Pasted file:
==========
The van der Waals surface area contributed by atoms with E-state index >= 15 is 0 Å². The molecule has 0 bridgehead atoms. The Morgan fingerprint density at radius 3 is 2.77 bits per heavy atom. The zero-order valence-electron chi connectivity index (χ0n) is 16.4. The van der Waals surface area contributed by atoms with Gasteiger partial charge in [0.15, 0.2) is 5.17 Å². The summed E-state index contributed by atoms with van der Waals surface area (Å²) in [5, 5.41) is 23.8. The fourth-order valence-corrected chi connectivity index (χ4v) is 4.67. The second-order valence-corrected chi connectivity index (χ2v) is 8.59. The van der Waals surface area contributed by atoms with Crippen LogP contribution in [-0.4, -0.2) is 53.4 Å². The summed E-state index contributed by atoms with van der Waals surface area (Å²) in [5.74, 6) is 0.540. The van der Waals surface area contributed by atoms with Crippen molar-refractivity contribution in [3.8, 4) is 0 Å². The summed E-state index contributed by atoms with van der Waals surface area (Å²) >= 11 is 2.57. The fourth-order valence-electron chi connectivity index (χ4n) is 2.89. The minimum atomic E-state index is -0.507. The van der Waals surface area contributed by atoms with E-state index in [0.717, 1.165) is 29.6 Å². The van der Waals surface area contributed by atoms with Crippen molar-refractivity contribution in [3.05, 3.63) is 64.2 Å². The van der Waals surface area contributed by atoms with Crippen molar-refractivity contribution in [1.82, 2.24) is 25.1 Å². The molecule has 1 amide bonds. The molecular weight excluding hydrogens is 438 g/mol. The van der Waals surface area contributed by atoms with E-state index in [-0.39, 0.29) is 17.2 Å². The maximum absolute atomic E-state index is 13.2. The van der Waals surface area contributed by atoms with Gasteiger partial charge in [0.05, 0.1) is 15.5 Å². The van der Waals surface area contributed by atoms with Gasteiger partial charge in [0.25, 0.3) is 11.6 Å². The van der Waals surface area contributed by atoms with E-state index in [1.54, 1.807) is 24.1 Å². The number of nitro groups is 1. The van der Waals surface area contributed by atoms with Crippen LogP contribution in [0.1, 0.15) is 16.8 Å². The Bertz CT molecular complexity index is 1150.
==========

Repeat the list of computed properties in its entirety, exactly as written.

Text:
The van der Waals surface area contributed by atoms with E-state index >= 15 is 0 Å². The molecule has 0 bridgehead atoms. The Morgan fingerprint density at radius 3 is 2.77 bits per heavy atom. The zero-order valence-electron chi connectivity index (χ0n) is 16.4. The van der Waals surface area contributed by atoms with Gasteiger partial charge in [0.15, 0.2) is 5.17 Å². The summed E-state index contributed by atoms with van der Waals surface area (Å²) in [5, 5.41) is 23.8. The fourth-order valence-corrected chi connectivity index (χ4v) is 4.67. The second-order valence-corrected chi connectivity index (χ2v) is 8.59. The van der Waals surface area contributed by atoms with Crippen LogP contribution in [-0.4, -0.2) is 53.4 Å². The summed E-state index contributed by atoms with van der Waals surface area (Å²) in [5.74, 6) is 0.540. The van der Waals surface area contributed by atoms with Crippen molar-refractivity contribution in [3.8, 4) is 0 Å². The summed E-state index contributed by atoms with van der Waals surface area (Å²) >= 11 is 2.57. The fourth-order valence-electron chi connectivity index (χ4n) is 2.89. The minimum atomic E-state index is -0.507. The van der Waals surface area contributed by atoms with E-state index in [0.717, 1.165) is 29.6 Å². The van der Waals surface area contributed by atoms with Crippen molar-refractivity contribution in [3.05, 3.63) is 64.2 Å². The van der Waals surface area contributed by atoms with Crippen molar-refractivity contribution in [1.82, 2.24) is 25.1 Å². The molecule has 1 amide bonds. The molecular weight excluding hydrogens is 438 g/mol. The van der Waals surface area contributed by atoms with E-state index in [-0.39, 0.29) is 17.2 Å². The maximum absolute atomic E-state index is 13.2. The van der Waals surface area contributed by atoms with Gasteiger partial charge in [0.05, 0.1) is 15.5 Å². The van der Waals surface area contributed by atoms with Gasteiger partial charge in [0.25, 0.3) is 11.6 Å². The van der Waals surface area contributed by atoms with E-state index in [1.54, 1.807) is 24.1 Å². The number of nitro groups is 1. The van der Waals surface area contributed by atoms with Crippen LogP contribution in [0.1, 0.15) is 16.8 Å². The Bertz CT molecular complexity index is 1150.